Kiss Kiss

A couple weeks ago I went to an intercambio (language exchange) and several of my Chilean guy friends were also there. It was a very entertaining evening sharing conversation while switching between languages and we decided to go out for some pisco sours and a little bit of dancing afterwards. When it came time to say goodbye, I kissed them all on the cheek, as is the custom here, and I had a sad realization while walking up to my apartment that this would never happen in the States.

One thing clearly different in the Latin culture from my own is the greeting with a kiss. It depends on where you are just how many kisses you might get, but you can be sure that people will always kiss you hello and goodbye. In Chile, the proper social behavior is as follows:

You kiss people on their right cheek whenever you greet them. This is normally not an actual kiss – just an air kiss – but you must make sure that your cheeks touch and that you make the sound. This should be done both when you say hello and bid farewell, even if the two are just a few minutes apart and even if that’s the only interaction you have. If you enter a party/gathering or leave one, it is polite to kiss everyone in the room, even if you don’t know them or haven’t talked to them at all during your stay. If you fail to do this, it can be considered very rude.

Now, just imagine arriving at a carrete (party) at someone´s apartment with 20 people inside. It’s going to take you a couple minutes before you can sit down or talk to the people you know. And be prepared for people that arrive after you suddenly appearing beside you and leaning in towards your face. Sometimes this still catches me off guard if I’m already lost in a conversation and hadn’t noticed someone new arriving. Also, if you happen to be one of the first to leave a gathering, it might be a bit overwhelming saying goodbye to everyone, and you might not actually get to leave until at least 5 minutes after you intended. Even if you say goodbye to someone and then talk for a couple minutes, you must kiss them goodbye again.

Even knowing that this is the cultural custom, there have still been a few moments or situations that surprised me a bit or stood out to me a little more, one being in an interview I had just a couple days after arriving in the country. I was in a very professional state of mind, dressed up and ready to meet my interviewer, and both male administrators greeted me with a kiss. That’s far from a handshake!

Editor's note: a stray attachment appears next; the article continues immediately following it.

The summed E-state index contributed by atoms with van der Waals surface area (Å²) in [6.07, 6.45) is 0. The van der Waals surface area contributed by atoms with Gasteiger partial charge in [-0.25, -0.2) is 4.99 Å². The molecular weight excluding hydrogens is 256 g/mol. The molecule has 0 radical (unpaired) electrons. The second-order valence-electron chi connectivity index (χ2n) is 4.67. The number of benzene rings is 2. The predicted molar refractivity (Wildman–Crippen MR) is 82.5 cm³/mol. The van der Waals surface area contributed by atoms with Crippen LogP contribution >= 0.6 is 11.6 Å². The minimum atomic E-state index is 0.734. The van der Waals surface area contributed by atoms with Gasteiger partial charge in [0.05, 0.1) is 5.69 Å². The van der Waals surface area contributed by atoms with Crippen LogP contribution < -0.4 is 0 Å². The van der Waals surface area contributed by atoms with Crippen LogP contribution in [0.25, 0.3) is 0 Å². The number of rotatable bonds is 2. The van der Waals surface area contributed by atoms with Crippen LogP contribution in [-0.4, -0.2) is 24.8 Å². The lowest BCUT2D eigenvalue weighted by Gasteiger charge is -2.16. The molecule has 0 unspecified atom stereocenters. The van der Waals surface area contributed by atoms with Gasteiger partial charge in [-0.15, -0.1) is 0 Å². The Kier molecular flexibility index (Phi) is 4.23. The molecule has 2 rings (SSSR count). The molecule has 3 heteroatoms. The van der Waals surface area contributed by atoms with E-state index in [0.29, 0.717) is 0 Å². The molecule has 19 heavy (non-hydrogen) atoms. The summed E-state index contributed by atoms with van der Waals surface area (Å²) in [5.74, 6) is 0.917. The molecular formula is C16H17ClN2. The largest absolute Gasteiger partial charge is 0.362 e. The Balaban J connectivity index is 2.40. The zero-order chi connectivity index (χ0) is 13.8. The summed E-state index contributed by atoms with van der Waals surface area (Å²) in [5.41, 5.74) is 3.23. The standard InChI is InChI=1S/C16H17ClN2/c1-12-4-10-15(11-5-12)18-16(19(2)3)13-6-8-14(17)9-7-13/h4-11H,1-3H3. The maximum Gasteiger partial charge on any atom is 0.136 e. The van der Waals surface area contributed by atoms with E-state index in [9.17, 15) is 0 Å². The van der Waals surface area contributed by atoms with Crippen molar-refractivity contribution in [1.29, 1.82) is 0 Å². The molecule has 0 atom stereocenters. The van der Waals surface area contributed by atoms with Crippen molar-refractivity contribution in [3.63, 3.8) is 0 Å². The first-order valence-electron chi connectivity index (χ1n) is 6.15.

One night I was walking with my roommate and her boyfriend at the time when he spotted a couple old friends he knew on the street. Just because my roommate and I had been walking with him, the two guys kissed us hello. They only talked to their friend for a moment, and then they kissed us all goodbye. I didn’t even know the boyfriend that well, but I was kissed just by association, just because I had been walking with him on the street.

This same kind of situation happened when my friend Laura was in town, who doesn’t speak any Spanish and is far from accustomed to the kissing culture, but she would be kissed by people who never even spoke her language just because she was standing next to me. Kissed by association.

I’ve taken a couple tours where I chatted with the tour guide afterwards and then we kissed goodbye. The one that got awkward though was the end of the horseback riding tour I took in Patagonia. There were only 5 of us on the tour – two Japanese, two Chileans, and me. While waiting for our rides to pick us up afterwards the ranch owner invited us into his home where his wife had prepared bread and coffee and tea for us. The Japanese left first, and when it was time for the Chileans and I to leave, I followed them out the door as they kissed the hosts goodbye. When I went to say goodbye though, the hosts tried to extend their hands while I leaned in for a kiss. I can only assume it’s because I’m a foreigner and they know foreigners don’t greet the same way, but it was awkward! At least they ended up giving me a Chilean goodbye once they saw I was accustomed to it.

You know what I told you about greeting a whole group of people… well, this happens every week with my fútbol (soccer) team. What’s amazed me though is that even when it’s inconvenient, they still make an effort and the kiss greeting still has to happen. I was sitting on the floor once when three girls arrived and they all stooped way down to kiss me. I didn’t even have the chance to get up and I felt bad! But they stooped for a couple other girls seated the same way without complaining. Just recently I met a small group of them at a metro station and we almost immediately got on the escalator to leave. I hadn’t had the chance to greet one girl as she had been at the ATM when I arrived, but when we were on the escalator and she a step above me, she suddenly turned around and leaned towards my face. I have to admit it did surprise me a bit, but I greeted her and all continued as normal.